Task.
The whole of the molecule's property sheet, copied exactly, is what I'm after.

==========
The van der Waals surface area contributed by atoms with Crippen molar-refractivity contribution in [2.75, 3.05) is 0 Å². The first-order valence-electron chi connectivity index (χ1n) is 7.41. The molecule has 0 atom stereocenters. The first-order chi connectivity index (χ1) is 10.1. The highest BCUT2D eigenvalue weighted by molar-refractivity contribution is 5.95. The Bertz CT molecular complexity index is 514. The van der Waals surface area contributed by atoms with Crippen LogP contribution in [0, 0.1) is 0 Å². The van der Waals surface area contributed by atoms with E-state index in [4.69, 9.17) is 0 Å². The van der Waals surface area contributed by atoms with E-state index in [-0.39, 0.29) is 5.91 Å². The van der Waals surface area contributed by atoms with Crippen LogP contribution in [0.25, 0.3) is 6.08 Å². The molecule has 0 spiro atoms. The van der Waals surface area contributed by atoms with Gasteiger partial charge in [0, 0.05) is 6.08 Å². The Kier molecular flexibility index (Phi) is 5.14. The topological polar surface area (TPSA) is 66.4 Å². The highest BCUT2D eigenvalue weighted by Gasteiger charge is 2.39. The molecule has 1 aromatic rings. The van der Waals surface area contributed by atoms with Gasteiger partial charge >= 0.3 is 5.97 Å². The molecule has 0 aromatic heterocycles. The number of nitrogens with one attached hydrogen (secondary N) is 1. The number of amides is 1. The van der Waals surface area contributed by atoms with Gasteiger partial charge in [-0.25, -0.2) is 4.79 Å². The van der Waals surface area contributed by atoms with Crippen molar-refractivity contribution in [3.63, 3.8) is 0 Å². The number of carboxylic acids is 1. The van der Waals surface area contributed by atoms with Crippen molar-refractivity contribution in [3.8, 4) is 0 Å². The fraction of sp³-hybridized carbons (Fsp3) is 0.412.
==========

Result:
The van der Waals surface area contributed by atoms with Crippen molar-refractivity contribution in [2.75, 3.05) is 0 Å². The first-order valence-electron chi connectivity index (χ1n) is 7.41. The molecule has 0 atom stereocenters. The first-order chi connectivity index (χ1) is 10.1. The highest BCUT2D eigenvalue weighted by molar-refractivity contribution is 5.95. The Bertz CT molecular complexity index is 514. The van der Waals surface area contributed by atoms with Crippen LogP contribution in [0, 0.1) is 0 Å². The van der Waals surface area contributed by atoms with E-state index in [4.69, 9.17) is 0 Å². The van der Waals surface area contributed by atoms with E-state index in [-0.39, 0.29) is 5.91 Å². The van der Waals surface area contributed by atoms with Crippen LogP contribution in [0.25, 0.3) is 6.08 Å². The molecule has 0 spiro atoms. The van der Waals surface area contributed by atoms with Gasteiger partial charge in [0, 0.05) is 6.08 Å². The Kier molecular flexibility index (Phi) is 5.14. The topological polar surface area (TPSA) is 66.4 Å². The highest BCUT2D eigenvalue weighted by Gasteiger charge is 2.39. The molecule has 1 aromatic rings. The van der Waals surface area contributed by atoms with Gasteiger partial charge >= 0.3 is 5.97 Å². The molecule has 0 aromatic heterocycles. The number of nitrogens with one attached hydrogen (secondary N) is 1. The number of amides is 1. The van der Waals surface area contributed by atoms with Gasteiger partial charge in [-0.25, -0.2) is 4.79 Å². The van der Waals surface area contributed by atoms with Crippen molar-refractivity contribution in [3.63, 3.8) is 0 Å². The number of carboxylic acids is 1. The van der Waals surface area contributed by atoms with Crippen molar-refractivity contribution in [3.8, 4) is 0 Å². The fraction of sp³-hybridized carbons (Fsp3) is 0.412.